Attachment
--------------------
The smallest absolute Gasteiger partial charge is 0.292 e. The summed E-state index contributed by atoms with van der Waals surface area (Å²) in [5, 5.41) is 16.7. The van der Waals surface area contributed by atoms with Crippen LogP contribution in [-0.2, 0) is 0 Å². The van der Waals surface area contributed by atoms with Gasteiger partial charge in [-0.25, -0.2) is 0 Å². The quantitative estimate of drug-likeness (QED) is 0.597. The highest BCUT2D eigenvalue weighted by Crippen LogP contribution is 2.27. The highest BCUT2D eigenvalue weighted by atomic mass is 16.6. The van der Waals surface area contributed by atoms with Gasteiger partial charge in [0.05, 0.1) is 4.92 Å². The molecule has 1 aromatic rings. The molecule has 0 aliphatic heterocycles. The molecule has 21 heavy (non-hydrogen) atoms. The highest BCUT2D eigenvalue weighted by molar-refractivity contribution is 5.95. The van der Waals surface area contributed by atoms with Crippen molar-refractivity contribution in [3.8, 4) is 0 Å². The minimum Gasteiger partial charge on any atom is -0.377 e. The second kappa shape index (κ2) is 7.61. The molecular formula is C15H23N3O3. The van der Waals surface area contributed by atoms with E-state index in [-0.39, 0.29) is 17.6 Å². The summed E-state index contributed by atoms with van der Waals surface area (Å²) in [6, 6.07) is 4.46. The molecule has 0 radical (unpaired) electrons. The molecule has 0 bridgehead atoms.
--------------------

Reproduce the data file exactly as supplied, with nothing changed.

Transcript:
The smallest absolute Gasteiger partial charge is 0.292 e. The summed E-state index contributed by atoms with van der Waals surface area (Å²) in [5, 5.41) is 16.7. The van der Waals surface area contributed by atoms with Crippen LogP contribution in [-0.2, 0) is 0 Å². The van der Waals surface area contributed by atoms with Gasteiger partial charge in [-0.25, -0.2) is 0 Å². The quantitative estimate of drug-likeness (QED) is 0.597. The highest BCUT2D eigenvalue weighted by Crippen LogP contribution is 2.27. The highest BCUT2D eigenvalue weighted by atomic mass is 16.6. The van der Waals surface area contributed by atoms with Gasteiger partial charge in [0.05, 0.1) is 4.92 Å². The molecule has 1 aromatic rings. The molecule has 0 aliphatic heterocycles. The molecule has 21 heavy (non-hydrogen) atoms. The highest BCUT2D eigenvalue weighted by molar-refractivity contribution is 5.95. The van der Waals surface area contributed by atoms with Crippen molar-refractivity contribution in [3.8, 4) is 0 Å². The minimum Gasteiger partial charge on any atom is -0.377 e. The second kappa shape index (κ2) is 7.61. The molecular formula is C15H23N3O3. The van der Waals surface area contributed by atoms with E-state index in [-0.39, 0.29) is 17.6 Å². The summed E-state index contributed by atoms with van der Waals surface area (Å²) in [6, 6.07) is 4.46. The molecule has 0 radical (unpaired) electrons. The molecule has 0 bridgehead atoms.